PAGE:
Beautiful Men and Meth: The Sharp Double-Edge of Killer Looks

Mark Olmsted
5 min readDec 2, 2018
Salvador Dali, modified by the author

(“Steve” is a composite of some of the men I’ve met in recovery, some of whom committed suicide-by-relapse. Constructing this fictional biography is part of an attempt to figure out how inordinate physical beauty — a trait most of us envy — creates its own set of issues in relation to addiction.)

“Steve” grows up in a churchgoing Ohio family, one of three kids. He is just masculine enough to “pass” in high school, or maybe it’s the fact that the girls think he’s so cute. In college he starts to wonder if his attraction to men isn’t as “bad” as he was taught, though his first sexual forays –with his fraternity brothers — involve copious amounts of alcohol. This starts a lifelong association between sex and intoxication.

Steve can’t wait to move to the L.A., where he gets a real estate license and begins to hit the gym with fervor. He comes out to his family, but the topic is largely avoided after he does. He finds the competition at work very tough, and is relieved to land a job as a bartender. His head-turning looks make him an immediate hit, and he learns how to enjoy being the center of attention — a little easier when part of the job is letting customers buy you shots. After work one night, a co-worker offers him his first bump of crystal, but he turns it down. He sees how wrapped up in it some get, and doesn’t want to risk being whispered about. (Being a bartender has reinforced his burgeoning sense that who he is and how he is seen by others are one and the same.)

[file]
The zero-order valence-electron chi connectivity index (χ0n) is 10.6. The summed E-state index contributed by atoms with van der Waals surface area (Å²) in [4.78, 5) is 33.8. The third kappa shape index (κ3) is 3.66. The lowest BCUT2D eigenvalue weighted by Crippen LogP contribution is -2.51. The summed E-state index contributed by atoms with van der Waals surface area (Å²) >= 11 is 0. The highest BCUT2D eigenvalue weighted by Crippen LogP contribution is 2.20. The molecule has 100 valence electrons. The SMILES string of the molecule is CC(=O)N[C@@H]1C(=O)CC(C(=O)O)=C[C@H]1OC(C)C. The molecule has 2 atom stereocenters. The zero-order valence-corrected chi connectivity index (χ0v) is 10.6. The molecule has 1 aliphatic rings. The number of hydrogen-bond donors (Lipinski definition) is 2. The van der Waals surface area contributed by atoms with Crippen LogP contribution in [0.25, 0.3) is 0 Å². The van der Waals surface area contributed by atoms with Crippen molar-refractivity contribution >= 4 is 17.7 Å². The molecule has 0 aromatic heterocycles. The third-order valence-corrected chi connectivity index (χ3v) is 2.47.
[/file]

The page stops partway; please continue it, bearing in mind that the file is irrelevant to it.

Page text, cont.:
Steve has a series of casual boyfriends, but bartending doesn’t mix well with relationships. Besides, he likes to go out and always gets propositioned. On his days off, he meets guys at the gym or on line. On some level, he recognizes that the sex is far less important to him than the moment when they say they want him. The compliments even embarrass him a little, but he becomes addicted to hearing them.

One night he goes home with a porn star every inch a fantasy. He offers Steve some crystal, and this time Steve says yes. It’s the first time he has leather sex and engages in serious role play. The connection with this guy seems so intense and real. The crash sucks, but by the next weekend Steve is at it again.

Mark Olmsted

Author, "Ink from the Pen: A Prison Memoir" about my time behind bars. See GQ dot com “Curious Cons of the Man Who Wouldn’t Die” for story of how I got there.